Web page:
Evert Gummesson, Emeritus Professor, Stockholm University School of Business, Sweden
'On the face of it, corporate marketing adds excitement and glamour to the most boring of everyday products and stimulates desire in the most jaded consumers. As consumers we are seduced by the power of this corporate apparatus with its seductive bargains, witty ads, myriad of choice with brand identity as the opiate of the people. As Hastings shows however, the powerful and ubiquitous behaviour change tools of modern marketing - i.e. 'the marketing matrix' - actually create a false and superficial society based on more and more private consumption and less and less wellbeing and real satisfaction. In his ground-breaking analysis and searing critique of corporate marketing, Hastings brilliantly explains how this 'matrix' works and also dedicates the second part of the book to setting out radical solutions for 'marketing as if people mattered'
Mike Saren, Professor of Marketing, University of Leicester, UK
'Gerard Hastings provokes long overdue debate and challenges us to consider the role commercial marketing has played in global catastrophes: deaths from tobacco, alcohol and junk food, among other problems. Yet he resists the temptation merely to demonise marketing and instead holds out the hope we might use the values that once underpinned marketing - reciprocity and mutual respect – to address these profound threats. If the fundamental re-evaluation of marketing that Hasting proposes succeeds, we might indeed understand the difference between being a consumer and a citizen, and take the first steps towards a sustainable, and more equitable, society.'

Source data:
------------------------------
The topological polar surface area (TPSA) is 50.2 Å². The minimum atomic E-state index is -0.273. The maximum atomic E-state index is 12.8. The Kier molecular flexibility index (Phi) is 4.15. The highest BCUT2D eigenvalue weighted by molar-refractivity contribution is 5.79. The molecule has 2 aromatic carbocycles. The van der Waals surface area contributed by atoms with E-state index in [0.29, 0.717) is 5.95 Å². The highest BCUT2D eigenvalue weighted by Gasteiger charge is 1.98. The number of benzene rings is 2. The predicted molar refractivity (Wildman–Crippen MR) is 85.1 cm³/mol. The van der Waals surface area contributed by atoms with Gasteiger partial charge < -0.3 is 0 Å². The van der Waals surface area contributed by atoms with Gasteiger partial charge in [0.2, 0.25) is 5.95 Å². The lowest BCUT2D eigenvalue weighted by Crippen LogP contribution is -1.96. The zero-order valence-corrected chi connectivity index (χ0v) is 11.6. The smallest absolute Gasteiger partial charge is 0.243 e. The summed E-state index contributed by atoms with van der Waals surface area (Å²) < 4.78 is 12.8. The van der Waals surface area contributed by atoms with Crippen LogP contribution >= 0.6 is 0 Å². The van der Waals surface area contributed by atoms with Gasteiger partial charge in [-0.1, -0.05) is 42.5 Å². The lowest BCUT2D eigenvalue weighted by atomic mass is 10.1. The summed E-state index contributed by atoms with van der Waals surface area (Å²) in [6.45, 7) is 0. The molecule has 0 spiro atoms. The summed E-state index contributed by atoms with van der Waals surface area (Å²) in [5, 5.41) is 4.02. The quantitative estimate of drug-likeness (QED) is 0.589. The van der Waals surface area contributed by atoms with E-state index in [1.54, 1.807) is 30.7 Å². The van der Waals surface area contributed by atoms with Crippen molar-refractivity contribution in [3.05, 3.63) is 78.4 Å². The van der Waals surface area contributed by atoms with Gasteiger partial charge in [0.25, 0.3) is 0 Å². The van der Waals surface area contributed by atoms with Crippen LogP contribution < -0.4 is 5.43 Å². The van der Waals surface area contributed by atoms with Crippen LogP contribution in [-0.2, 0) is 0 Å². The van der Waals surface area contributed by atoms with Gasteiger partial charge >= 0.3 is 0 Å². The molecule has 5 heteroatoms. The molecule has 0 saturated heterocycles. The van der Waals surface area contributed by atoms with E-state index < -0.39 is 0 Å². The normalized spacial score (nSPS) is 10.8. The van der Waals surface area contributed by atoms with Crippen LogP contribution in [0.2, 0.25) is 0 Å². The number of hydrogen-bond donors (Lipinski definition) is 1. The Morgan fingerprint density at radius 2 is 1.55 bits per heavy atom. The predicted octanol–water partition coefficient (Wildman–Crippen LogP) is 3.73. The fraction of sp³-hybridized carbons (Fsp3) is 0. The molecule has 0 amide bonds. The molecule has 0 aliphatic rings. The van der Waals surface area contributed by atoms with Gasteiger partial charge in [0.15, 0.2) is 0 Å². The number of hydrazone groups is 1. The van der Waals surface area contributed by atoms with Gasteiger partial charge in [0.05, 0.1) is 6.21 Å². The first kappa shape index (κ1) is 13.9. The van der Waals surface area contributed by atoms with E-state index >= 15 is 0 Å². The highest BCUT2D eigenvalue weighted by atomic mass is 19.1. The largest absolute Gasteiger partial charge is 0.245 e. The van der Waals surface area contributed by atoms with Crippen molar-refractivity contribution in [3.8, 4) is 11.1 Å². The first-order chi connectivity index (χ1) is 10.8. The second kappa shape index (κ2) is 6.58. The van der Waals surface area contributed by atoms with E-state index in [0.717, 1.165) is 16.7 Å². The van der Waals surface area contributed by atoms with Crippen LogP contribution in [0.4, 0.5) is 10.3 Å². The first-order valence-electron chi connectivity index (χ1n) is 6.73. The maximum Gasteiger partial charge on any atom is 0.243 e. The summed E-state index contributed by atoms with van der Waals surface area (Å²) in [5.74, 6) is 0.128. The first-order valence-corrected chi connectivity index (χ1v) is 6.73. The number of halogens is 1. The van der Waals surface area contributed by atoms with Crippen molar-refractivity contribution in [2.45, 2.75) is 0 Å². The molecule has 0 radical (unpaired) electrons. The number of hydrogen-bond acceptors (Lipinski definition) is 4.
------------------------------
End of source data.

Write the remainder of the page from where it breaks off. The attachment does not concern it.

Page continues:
Janet Hoek, Professor of Marketing, University of Otago, New Zealand
'Wry, direct and disturbing. This book unceremoniously yanks the rug from beneath the feet of decades of marketing text books. It invites us gently, persuasively and passionately to take a long, hard and honest look at consumer capitalism. Drawing inspiration from John Steinbeck, Aldous Huxely, Dwight Eisenhower and Fritz Schumacher it calls for "full-on social change" through rethinking of economic and social systems and through co-ordinated community action. A "must-read" for anyone who cares about our future.'
Professor Agnes Nairn, co-author of "Consumer Kids"
'The Marketing Matrix is an in depth look at corporate marketing and how its power reaches into and limits our lives. As a marketing professor who has examined the inner workings of this power as wielded by alcohol, tobacco and food companies, Prof Hastings provides insight into the abuses of marketing and recommendations for how to combat them. The book is a grim reminder that, with few exceptions, customers, indeed, always come second.'
Craig Lefebvre, Social Marketer
Part I: Out of Control 1. The Soft Power of Corporate Marketing 2. The Customer Always Comes Second 3. A Tyranny of Choice 4. Not Exactly Lying… 5. Suffer the Little Children 6. Digital Redemption? 7. A Very Mixed Blessing 8. Marketing to Power Part II: Solutions 9. In Search of Solutions 10. Power to the People 11. Marketing as if People Mattered